17. What would "soft" cider be? Apple juice? Cider is, by default, alcoholic over here.

    I don't know what apple juice looks like in the UK, but in the US it's apple cider that has had the bejesus filtered out of it to render it (there's no other way to put it) the color of bright yellow urine.

    "Soft" apple cider, on the other hand, has neither been filtered nor fermented. It's just the fresh juice of pressed apples put in a plastic carton and sold like milk -- complete with an expiration date. (Leave it out long enough and it will ferment all by itself -- though in my experience the resulting taste isn't exactly exquisite.)

    The market in hard cider has exploded in the US over the few years, with the major beer brewing companies dealing with the decline in beer consumption by marketing alcoholic cider in bottles and six packs the same way they do beer.

  18. Sorry: The market in hard cider has exploded in the US over the last few years ...

  19. Re cider:
    British cloudy apple juice still isn't the same as US apple cider. American apple cider is brown and has a much fresher taste than apple juice--even UK cloudy apple juice.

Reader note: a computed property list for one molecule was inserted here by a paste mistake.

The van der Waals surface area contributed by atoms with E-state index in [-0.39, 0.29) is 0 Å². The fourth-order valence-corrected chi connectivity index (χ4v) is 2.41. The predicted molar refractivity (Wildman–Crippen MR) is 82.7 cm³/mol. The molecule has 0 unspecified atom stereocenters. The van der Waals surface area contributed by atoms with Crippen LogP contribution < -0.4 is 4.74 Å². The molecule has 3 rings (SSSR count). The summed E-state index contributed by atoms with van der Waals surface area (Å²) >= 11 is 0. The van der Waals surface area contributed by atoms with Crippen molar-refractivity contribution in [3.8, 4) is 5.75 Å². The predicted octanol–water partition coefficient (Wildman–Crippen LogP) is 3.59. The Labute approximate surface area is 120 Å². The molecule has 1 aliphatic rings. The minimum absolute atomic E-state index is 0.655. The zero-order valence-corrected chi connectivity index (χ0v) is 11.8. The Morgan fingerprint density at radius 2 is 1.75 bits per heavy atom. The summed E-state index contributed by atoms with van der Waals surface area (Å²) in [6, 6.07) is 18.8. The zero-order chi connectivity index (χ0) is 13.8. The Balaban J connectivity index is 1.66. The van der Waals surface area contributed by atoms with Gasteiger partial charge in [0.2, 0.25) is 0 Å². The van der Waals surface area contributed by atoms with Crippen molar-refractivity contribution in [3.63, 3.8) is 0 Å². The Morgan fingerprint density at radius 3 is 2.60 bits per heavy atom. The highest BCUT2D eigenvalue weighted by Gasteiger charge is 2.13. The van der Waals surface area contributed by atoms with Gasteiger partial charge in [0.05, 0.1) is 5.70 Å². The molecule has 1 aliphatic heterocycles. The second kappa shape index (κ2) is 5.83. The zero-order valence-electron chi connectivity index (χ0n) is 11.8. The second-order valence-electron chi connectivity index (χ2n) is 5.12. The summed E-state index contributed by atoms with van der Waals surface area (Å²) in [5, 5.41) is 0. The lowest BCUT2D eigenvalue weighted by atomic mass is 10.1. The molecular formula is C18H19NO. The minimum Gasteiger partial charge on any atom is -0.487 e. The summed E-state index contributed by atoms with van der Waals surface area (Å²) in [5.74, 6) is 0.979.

I always buy some when in the States--coming from apple country as I do. It's fantastic. But tragically I'm never there when it's apple cider doughnut season. Sigh.

  20. Laura

    1. It would seem that the concept of jaywalking has only partly survived the crossing of the Atlantic.

    2. The connotations of plump for are (for me) rather positive. It suggests a sense of relief at not worrying any more about the choice. You're comfortable with what you've chosen, so forget about the alternatives.

  21. I always thought that "plump for" was more like "pony up" in AmE. Not so much a relief for having made the decision, but deciding that the item was worth the extra expense. As in, "I'm not sure whether to buy the more expensive, newer model or settle for the older, cheaper one but that new one really has features that might be worth plumping for or ponying up for.

  22. To me "plump for" has an element of randomness or carelessness to it: "I have no idea which one to choose, so I'll go for -- mmm -- THAT one!"

    I would never "plump for" a major life decision such as choosing a spouse, or choosing to have children.

  23. Have to say, 'dodgy' has a more sinister tone to it, eg, "That man over there in the dark glasses and trench coat looks a bit dodgy...'